Well, it's been a trying week (like all weeks) and so I wanted to review something from my youth that wasn't Thwaites (I'm sure I'll come back to them at some point). As it happens there was some beer in the local supermarket that instantly brought back memories of my father drinking and the stuff you saw on TV. I'm reasonably certain that they were once the brewery used in the Rover's Return in Coronation Street but I could be lying.
Tonight it is time to have at Bass Trademark No. 1 premium pale ale. I'm still on that vaguely pale ale kick and I keep forgetting how much I like them. Mind you, let's not forget a love of the dark stuff too.
It hisses nicely when opened and pours nicely from the bottle, making a deep amber ale with an energetic head that is more frothy than creamy. Good fresh hoppy nose to it with a strong hint of alcohol in amongst the blooms of lemon, lime and melon. It is tangy rather than sharp, putting me in mind of pineapple cubes come to think of it. It's also 4.4% ABV and the first taste is like an old-fashioned ginger ale as it hits the tongue. There the similarity ends because there's no fiery beast clawing at you as it goes down, instead we have a wave of cream with a twist of bitterness so that it feels like there ought to be a twist of fruit in there. No real malty base to speak of, the hops work with the carbonation like a Base Jumper off a long bridge or a couple of parkour runners doing their thang to sufficiently electronic dance music.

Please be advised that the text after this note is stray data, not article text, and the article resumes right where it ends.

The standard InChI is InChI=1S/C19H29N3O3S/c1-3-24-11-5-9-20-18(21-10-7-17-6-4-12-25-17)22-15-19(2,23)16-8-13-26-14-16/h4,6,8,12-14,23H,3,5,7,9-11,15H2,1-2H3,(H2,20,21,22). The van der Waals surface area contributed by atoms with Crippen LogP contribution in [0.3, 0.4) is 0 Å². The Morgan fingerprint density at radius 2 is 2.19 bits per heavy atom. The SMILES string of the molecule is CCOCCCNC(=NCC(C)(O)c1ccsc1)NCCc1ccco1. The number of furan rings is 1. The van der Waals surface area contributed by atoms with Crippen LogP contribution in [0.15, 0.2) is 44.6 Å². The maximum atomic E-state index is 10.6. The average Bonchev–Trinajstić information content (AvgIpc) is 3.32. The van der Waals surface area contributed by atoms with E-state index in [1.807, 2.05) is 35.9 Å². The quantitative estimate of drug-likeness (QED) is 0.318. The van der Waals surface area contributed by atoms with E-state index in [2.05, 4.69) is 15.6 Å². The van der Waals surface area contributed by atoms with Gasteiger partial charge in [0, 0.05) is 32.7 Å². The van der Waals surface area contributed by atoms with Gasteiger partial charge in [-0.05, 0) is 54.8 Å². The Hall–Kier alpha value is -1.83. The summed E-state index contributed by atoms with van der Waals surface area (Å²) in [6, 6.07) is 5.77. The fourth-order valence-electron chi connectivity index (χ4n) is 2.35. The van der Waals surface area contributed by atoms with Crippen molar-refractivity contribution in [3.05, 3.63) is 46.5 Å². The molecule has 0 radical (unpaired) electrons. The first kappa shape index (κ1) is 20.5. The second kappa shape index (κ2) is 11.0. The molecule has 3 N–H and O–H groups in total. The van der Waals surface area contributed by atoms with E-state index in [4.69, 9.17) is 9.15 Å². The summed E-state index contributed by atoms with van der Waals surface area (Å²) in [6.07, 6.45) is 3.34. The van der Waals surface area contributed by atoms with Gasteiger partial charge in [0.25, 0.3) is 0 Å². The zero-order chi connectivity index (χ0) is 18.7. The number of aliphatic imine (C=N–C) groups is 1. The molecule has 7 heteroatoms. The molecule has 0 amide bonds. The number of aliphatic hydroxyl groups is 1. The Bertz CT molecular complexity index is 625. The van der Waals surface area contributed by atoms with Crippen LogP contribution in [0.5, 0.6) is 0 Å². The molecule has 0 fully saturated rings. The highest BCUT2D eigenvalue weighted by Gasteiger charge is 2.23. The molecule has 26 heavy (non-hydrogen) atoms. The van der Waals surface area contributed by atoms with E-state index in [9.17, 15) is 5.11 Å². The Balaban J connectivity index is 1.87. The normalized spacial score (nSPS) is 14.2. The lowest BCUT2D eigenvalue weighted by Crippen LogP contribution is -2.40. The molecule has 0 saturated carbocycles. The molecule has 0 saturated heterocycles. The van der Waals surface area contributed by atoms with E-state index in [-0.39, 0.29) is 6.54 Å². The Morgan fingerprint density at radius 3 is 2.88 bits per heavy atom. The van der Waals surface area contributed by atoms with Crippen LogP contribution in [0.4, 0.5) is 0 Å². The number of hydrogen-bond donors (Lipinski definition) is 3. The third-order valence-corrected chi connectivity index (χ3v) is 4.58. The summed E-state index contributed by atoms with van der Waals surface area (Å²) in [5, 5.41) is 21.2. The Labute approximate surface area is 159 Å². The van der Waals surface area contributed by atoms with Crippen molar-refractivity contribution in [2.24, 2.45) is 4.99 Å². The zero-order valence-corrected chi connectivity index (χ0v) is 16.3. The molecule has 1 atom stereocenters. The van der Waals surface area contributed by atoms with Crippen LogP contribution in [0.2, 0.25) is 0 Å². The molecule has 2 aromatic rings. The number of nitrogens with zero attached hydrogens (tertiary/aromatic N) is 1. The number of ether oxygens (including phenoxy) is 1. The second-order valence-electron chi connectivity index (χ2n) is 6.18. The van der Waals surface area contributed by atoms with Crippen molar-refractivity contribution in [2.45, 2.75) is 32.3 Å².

As I continue to drink it this feeling that the hops are diving off something into a long fall is reinforced and the whole thing feels like a whimsical romp through a built up area whilst defying gravity or something. It has a look of something from a bygone age and feels reassuring working class, northern and solid. It'll probably turn out to be brewed down South now. Even so, it speaks to me of ploughmen, oxen, agricultural labour and canals. It is a Turner or Constable painting hanging in the gallery amidst some brilliant modern art. At once out of place but also reassuring and stable, a haven when caught in the whirls of sound, colour and sculptural flicks that make up a modern gallery experience. Nothing too clever, nothing too thought provoking but dependable and unchanging like black jacks or sherbet lemons or mint imperials - a link to one's past through image and smell. A satisfying pale ale with a good colour.
Enjoy this singly on an evening with a proper manly meal. A hunk of rustic bread, some roughly chopped salady things and slices of dry cured meats and some branston pickle on the side. Make sure you have your work suit on and that it is threadbare on the elbows. Leave your chin unshaven, you too ladies, and talk little with that secure satisfaction that today, today you have helped maintain and create empire.